Repeal of the Clean Power Plan: Social Cost and Distributional Implications

Madhu Khanna, Xiaoguang Chen, Weiwei Wang, Anthony Oliver

Research output: Contribution to journalArticlepeer-review


The Clean Power Plan (CPP) was repealed due to concerns about the “unnecessary, costly burdens” it may impose on electric utilities, thereby delaying efforts to reduce carbon dioxide emissions (CO2) from the electricity sector. This paper examines the greenhouse gas and welfare implications of this repeal while incorporating the presence of the state renewable portfolio standards (RPS) in the US as the status quo. We assess the carbon abatement and welfare costs with the CPP relative to two alternative baselines: a no-policy baseline and a pre-existing policy baseline with the RPS. The CPP is implemented as a regional mass-based standard, a regional rate-based standard, or as a national mass-based standard with trading of emissions across regions over the 2022–2030 period. We find that the incremental discounted welfare costs per metric ton of CO2 that would have been abated by the CPP relative to the RPS would be substantially lower than the global social cost of CO2. However, the overall costs of carbon abatement with the CPP added to the RPS would have become higher than the social cost of carbon when estimated relative to a no-policy baseline, except with a national mass-based CPP. Across all policy combinations and choice of baselines, the aggregate welfare costs were lowest under a national mass-based standard and highest under the regional rate-based standard. We also find that the CPP would have imposed large welfare costs on consumers and fossil fuel producers while benefiting the renewable fuel producers.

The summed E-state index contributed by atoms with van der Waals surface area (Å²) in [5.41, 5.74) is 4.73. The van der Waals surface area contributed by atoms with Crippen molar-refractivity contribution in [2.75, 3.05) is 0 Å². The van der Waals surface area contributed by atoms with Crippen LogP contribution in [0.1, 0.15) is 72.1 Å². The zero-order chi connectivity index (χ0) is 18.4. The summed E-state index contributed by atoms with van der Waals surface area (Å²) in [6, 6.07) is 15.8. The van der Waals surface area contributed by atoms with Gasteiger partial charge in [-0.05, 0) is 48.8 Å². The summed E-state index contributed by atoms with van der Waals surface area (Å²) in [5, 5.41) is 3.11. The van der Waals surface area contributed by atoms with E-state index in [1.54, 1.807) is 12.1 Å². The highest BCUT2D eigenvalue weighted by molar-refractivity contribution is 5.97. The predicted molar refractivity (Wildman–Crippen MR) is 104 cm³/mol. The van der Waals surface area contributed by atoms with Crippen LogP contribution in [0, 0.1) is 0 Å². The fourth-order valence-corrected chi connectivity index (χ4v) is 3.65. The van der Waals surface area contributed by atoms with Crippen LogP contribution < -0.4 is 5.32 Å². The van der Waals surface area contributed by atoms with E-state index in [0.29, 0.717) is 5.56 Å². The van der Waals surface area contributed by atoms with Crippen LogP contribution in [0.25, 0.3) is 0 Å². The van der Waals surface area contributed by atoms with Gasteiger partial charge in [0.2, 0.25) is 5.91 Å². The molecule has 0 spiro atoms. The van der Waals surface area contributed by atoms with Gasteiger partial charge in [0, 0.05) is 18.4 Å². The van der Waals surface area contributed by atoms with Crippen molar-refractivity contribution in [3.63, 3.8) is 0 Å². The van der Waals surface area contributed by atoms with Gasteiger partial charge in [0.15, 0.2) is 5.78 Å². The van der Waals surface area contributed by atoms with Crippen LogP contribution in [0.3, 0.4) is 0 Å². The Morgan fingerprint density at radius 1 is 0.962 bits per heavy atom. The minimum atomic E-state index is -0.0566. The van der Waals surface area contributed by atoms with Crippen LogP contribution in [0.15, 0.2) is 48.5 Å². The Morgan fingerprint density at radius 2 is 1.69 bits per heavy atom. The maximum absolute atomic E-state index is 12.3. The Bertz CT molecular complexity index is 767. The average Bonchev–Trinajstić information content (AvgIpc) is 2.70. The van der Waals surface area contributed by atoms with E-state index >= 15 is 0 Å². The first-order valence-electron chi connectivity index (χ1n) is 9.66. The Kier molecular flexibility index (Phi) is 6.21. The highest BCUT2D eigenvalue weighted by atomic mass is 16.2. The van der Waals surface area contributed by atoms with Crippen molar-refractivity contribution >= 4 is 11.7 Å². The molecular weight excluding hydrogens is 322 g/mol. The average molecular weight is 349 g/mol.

Original languageEnglish (US)
Pages (from-to)33-51
Number of pages19
JournalAmerican Journal of Agricultural Economics
Issue number1
StatePublished - Jan 2022


  • Carbon abatement
  • electricity sector
  • partial equilibrium model
  • welfare cost

ASJC Scopus subject areas

  • Agricultural and Biological Sciences (miscellaneous)
  • Economics and Econometrics


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